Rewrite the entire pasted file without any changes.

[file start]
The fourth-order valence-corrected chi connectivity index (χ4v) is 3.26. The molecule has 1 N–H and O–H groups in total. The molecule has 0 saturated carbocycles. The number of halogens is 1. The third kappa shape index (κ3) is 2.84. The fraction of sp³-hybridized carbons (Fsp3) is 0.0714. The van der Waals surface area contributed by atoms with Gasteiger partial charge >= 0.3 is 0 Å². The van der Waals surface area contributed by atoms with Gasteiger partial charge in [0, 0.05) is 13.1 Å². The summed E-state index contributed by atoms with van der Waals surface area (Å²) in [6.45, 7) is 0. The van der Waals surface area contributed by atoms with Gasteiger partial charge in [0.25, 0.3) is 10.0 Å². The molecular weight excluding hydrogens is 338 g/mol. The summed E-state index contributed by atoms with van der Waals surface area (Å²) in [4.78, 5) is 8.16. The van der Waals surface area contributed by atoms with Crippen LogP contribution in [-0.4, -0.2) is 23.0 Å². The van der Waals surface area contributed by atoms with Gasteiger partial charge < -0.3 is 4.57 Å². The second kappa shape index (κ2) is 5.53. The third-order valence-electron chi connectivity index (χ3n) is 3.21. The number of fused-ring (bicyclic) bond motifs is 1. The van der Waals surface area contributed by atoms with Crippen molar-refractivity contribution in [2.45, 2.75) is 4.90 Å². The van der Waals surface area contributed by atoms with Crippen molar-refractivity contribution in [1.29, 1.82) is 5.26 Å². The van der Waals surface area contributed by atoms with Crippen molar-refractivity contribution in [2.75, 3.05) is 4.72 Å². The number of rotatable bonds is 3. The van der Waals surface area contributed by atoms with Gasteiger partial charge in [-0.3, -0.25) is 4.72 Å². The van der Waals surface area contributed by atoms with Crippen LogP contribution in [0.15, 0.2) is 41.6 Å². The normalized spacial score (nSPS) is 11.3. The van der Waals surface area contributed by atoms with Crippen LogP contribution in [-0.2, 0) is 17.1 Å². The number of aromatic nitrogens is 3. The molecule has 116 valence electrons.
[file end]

The fourth-order valence-corrected chi connectivity index (χ4v) is 3.26. The molecule has 1 N–H and O–H groups in total. The molecule has 0 saturated carbocycles. The number of halogens is 1. The third kappa shape index (κ3) is 2.84. The fraction of sp³-hybridized carbons (Fsp3) is 0.0714. The van der Waals surface area contributed by atoms with Gasteiger partial charge >= 0.3 is 0 Å². The van der Waals surface area contributed by atoms with Gasteiger partial charge in [0, 0.05) is 13.1 Å². The summed E-state index contributed by atoms with van der Waals surface area (Å²) in [6.45, 7) is 0. The van der Waals surface area contributed by atoms with Gasteiger partial charge in [0.25, 0.3) is 10.0 Å². The molecular weight excluding hydrogens is 338 g/mol. The summed E-state index contributed by atoms with van der Waals surface area (Å²) in [4.78, 5) is 8.16. The van der Waals surface area contributed by atoms with Crippen LogP contribution in [-0.4, -0.2) is 23.0 Å². The van der Waals surface area contributed by atoms with Gasteiger partial charge < -0.3 is 4.57 Å². The second kappa shape index (κ2) is 5.53. The third-order valence-electron chi connectivity index (χ3n) is 3.21. The number of fused-ring (bicyclic) bond motifs is 1. The van der Waals surface area contributed by atoms with Crippen molar-refractivity contribution in [2.45, 2.75) is 4.90 Å². The van der Waals surface area contributed by atoms with Crippen molar-refractivity contribution in [1.29, 1.82) is 5.26 Å². The van der Waals surface area contributed by atoms with Crippen molar-refractivity contribution in [2.75, 3.05) is 4.72 Å². The number of rotatable bonds is 3. The van der Waals surface area contributed by atoms with Gasteiger partial charge in [-0.3, -0.25) is 4.72 Å². The van der Waals surface area contributed by atoms with Crippen LogP contribution in [0.15, 0.2) is 41.6 Å². The normalized spacial score (nSPS) is 11.3. The van der Waals surface area contributed by atoms with Crippen LogP contribution in [-0.2, 0) is 17.1 Å². The number of aromatic nitrogens is 3. The molecule has 116 valence electrons.